I’ve been doing a lot of thinking these days about what corner of the world I might want to move to should the unthinkable happen this coming Election Day. My wife and I have given some thought to Greenland. I, however, have had an allergic reaction to whale blubber since childhood. We considered Mongolia before I realized that yak milk is pink and I made a devout promise to myself years ago to never drink anything the color of baby clothes. New Zealand was on our radar for a bit, but since being traumatized by a Haka dance as a child it would be all I could do to not bite the head off an emu.
So, in our never-ending search to find a Trump-free utopia, we find ourselves this week in San Miguel Allende, Mexico. This is a city unique in many ways. To begin with it’s in the mountains, so while the beach towns of Puerto Vallarta and Acapulco hover somewhere around the “broil” mark temperature-wise, San Miguel is at 6,000 feet altitude, where the days are warm and the nights require a comforter or at the very least, a large dog.
The other unique thing about this quaint Mexican artist’s town is that ex-pat Americans seem to outnumber the Mexican population about dos to uno. This in itself is enough for us to reconsider Greenland.
Tonight, we look forward to experiencing a true Mexican tradition. Hamburger Night at a restaurant called — are you ready? — The Restaurant. It’s OK. When I was a kid there was a highly successful commercial campaign, which touted Tuesday as Red’s Tamale Night. Well, it was big in our house. Red has long since left the building. Rumor has it he’s pushing hamburgers Thursday nights at The Restaurant in San Miguel Allende. Hopefully they’re better than his tamales.
It’s easy to spot the ex-pats in this town. They’re the ones wearing the serapes and Indian jewelry and speaking a form of Spanish wherein if the word can’t be properly pronounced, say it louder. The locals speak perfect English.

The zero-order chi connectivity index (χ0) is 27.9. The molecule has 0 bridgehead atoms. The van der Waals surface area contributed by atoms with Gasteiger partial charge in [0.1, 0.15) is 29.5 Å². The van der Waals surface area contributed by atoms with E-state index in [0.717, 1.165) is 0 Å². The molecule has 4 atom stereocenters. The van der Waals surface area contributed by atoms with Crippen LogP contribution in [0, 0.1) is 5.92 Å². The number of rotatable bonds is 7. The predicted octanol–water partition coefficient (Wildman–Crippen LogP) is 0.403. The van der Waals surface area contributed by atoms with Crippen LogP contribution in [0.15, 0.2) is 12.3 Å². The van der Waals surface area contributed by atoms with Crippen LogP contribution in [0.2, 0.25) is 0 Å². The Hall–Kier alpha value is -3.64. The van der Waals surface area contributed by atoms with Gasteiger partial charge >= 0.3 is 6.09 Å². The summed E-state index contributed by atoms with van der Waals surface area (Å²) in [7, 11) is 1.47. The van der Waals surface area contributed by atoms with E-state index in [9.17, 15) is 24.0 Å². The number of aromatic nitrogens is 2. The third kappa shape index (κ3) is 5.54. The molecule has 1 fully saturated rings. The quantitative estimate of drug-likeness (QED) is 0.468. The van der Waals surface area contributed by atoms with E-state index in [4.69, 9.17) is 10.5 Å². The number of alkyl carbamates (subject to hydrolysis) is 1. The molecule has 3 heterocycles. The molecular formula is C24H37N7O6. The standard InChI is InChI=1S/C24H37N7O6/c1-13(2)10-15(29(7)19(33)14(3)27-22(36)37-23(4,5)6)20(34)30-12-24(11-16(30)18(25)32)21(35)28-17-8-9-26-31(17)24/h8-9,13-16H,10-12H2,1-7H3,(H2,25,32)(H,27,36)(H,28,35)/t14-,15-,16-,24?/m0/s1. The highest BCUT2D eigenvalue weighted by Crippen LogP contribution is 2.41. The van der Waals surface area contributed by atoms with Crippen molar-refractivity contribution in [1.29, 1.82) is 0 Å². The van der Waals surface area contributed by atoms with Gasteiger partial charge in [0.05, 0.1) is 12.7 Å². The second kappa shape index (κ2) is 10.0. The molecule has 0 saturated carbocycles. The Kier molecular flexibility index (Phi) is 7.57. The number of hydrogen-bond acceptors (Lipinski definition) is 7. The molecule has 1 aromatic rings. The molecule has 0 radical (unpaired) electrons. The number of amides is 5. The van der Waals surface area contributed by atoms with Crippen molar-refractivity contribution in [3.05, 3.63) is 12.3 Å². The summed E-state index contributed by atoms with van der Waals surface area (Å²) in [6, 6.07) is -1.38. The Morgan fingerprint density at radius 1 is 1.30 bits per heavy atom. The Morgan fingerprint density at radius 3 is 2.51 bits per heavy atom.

The fact is, this place was on Conde Nast’s top 10 list of where in the entire world to visit. And with good reason. It’s a place you don’t just happen by. It’s an hour and a half from the closest airport and as a result it doesn’t have the frenetic pace and hysteric energy of its coastal cousins. There aren’t a dozen guys who look like they’ve just come from the Running of the Bulls accosting you to invest in time-shares as you leave the airport.
The locals here are sincerely proud of their city and I don’t think we’ve been asked to buy a single wicker tote by a street peddler or been touted on a “great” taco place just up the street.
The taxi drivers are polite and helpful, the merchants are welcoming without being overbearing, the bartenders and waiters are efficient and friendly, and you get a heck of a lot of bang for your pesos.
As my mother used to say, “What’s not to like?”
Our search for desirable living should the ridiculous happen this November has been narrowed. We’re down to staying put in Sausalito or crossing the border before the wall’s built and settling in San Miguel Allende. Two things can sway our decision: the election — and Hamburger Night.
Bay Area sportscaster Barry Tompkins, seen on Monday, Aug. 22, 2011, in Fairfax, Calif., began his career in San Francisco in 1965 and has worked for HBO and Fox Sports Net. He is known for his work as a boxing commentator, but has covered football and other sports. He lives nearby in Ross. IJ photo/Frankie Frost
- Smaller Small Medium Big Bigger
- Default Helvetica Segoe Georgia Times
- Reading Mode